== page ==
Climbing Mt. Cadillac 

Yesterday we ventured over to Acadia National Park to hike up Mount Cadillac — the towering peak situated right on the coastline that is the first place in America struck by the rays of the rising sun.  It’s a popular destination that offers staggering views of the jagged Maine coast.  Most people drive up to the top — but heck, anybody can do that.  Hiking up is more fun and a bit of a challenge, besides.


We chose the south ridge trail, which begins along a road and, for the first mile of so, takes you through a dense, almost primeval forest.  At that point you emerge above the tree line and are exposed to the first of the sweeping vistas that this hike affords — with views that just get better and better as you gain altitude.  You follow blue trailblazing signs painted on trees and then on the granite of the mountain itself, as well as rock cairns that also mark the way.


The trail takes you along the granite spine of the mountain, shown in the first picture above, and you actually feel like you are moving from knob to knob on the gigantic backbone of a huge, hunched-over creature.  Eventually you are treated to a commanding view in all directions and can see dozens of miles to faraway peaks in the Appalachian chain.  You also pass a beautiful pond that is covered with velvety, impossibly green shoots, shown toward the middle of the photo below, and you wonder:  “what is that doing way up here?”


It’s not a difficult climb, but it’s a rewarding one nevertheless.  When you reach the top, having clambered up the last few rock faces, you can stare slack jawed in any direction.  The rocks at the top are covered with people, and no wonder — the scenery is spectacular.  It’s one of those spots that simply can’t be captured in a photograph.  But I’ll always remember it.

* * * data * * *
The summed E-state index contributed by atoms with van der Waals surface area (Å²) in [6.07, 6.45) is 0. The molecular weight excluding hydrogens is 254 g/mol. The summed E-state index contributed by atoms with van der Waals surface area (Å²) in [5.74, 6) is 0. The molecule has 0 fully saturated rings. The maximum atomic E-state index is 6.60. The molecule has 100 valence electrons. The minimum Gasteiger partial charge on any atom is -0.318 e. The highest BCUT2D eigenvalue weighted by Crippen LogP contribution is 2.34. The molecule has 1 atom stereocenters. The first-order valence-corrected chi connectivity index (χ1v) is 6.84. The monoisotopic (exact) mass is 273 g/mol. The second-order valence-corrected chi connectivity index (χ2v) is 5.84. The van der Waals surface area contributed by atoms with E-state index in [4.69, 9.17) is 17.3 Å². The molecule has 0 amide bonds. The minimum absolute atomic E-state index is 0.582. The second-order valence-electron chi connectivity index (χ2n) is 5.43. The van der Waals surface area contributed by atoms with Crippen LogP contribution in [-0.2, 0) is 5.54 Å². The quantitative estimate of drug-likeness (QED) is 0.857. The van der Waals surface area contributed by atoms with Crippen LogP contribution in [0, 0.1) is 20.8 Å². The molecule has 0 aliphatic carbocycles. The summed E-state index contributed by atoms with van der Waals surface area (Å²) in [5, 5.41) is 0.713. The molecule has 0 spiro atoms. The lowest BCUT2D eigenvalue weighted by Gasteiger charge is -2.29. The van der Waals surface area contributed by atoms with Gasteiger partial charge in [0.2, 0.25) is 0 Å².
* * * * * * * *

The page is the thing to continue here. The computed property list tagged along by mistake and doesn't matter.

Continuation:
Sobering Sign


Montana is bear country, with a hardy population of grizzlies and black bears roaming through the wilderness.  Signs at trail heads remind you of the risk that you might encounter a bear.  The risk was made manifest a few days before we arrived, when an experienced outdoorsman on a mountain bike literally ran headlong into a grizzly after turning a corner on a trail and was fatally mauled.

We don’t want to mess with bears, so we’ve stayed on the popular trails, tried to make a lot of noise to warn the bears away, and kept our eyes open.  So far, we’ve had two bear sightings, but no direct interaction — fortunately.

On The Trail To Avalanche Lake


The trail to Avalanche Lake is the most popular hike in Glacier National Park.  Measuring between 5 and 6 miles round trip, without significant elevation changes or rough trails, it’s well suited to hiking novices like us.  The parking lot at the trailhead is always jammed, but we lucked out and drove in just as some other hikers were leaving.


The trail begins at the Going-To-The-Sun Road.  The first section of the trail is a loop that is built with cedar planking and is so flat it is wheelchair accessible.  It winds through towering pines, cedars,  hemlocks, and cottonwoods.  At the bridge over the roaring falls of Avalanche Creek, pictured above, the trail to the lake veers off the planking and takes you up onto a well-worn, well-marked dirt path into the virgin forest.


Shortly after we left the plank trail we encountered a young buck circling a huge boulder, on the prowl for forage, close enough that we could almost reach out and touch it.  It moved quietly through the woods, vanishing as silently as it appeared, without paying much attention to the hikers who stopped to admire it.


As we moved along the path toward Avalanche Lake, we felt like we were in one of those “Discover the Forest” public service commercials.  Although we didn’t get into a staring contest with a deer or marvel at a frog, we did gape at the size of the trees and, especially, the colors.  Artists could only dream of their palettes having the rich variety of shades of green on display on the Avalanche Lake trail.


Ultimately the trail emerges at Avalanche Lake, a pure, cold lake created by the melting glaciers high up in the surrounding mountains.  The first look at the lake is framed by countless huge logs pushed to one end of the lake by the water.  If you then follow the trail around to the right, you emerge onto a huge and spectacular natural amphitheater created by the lake and framed by by the towering peaks.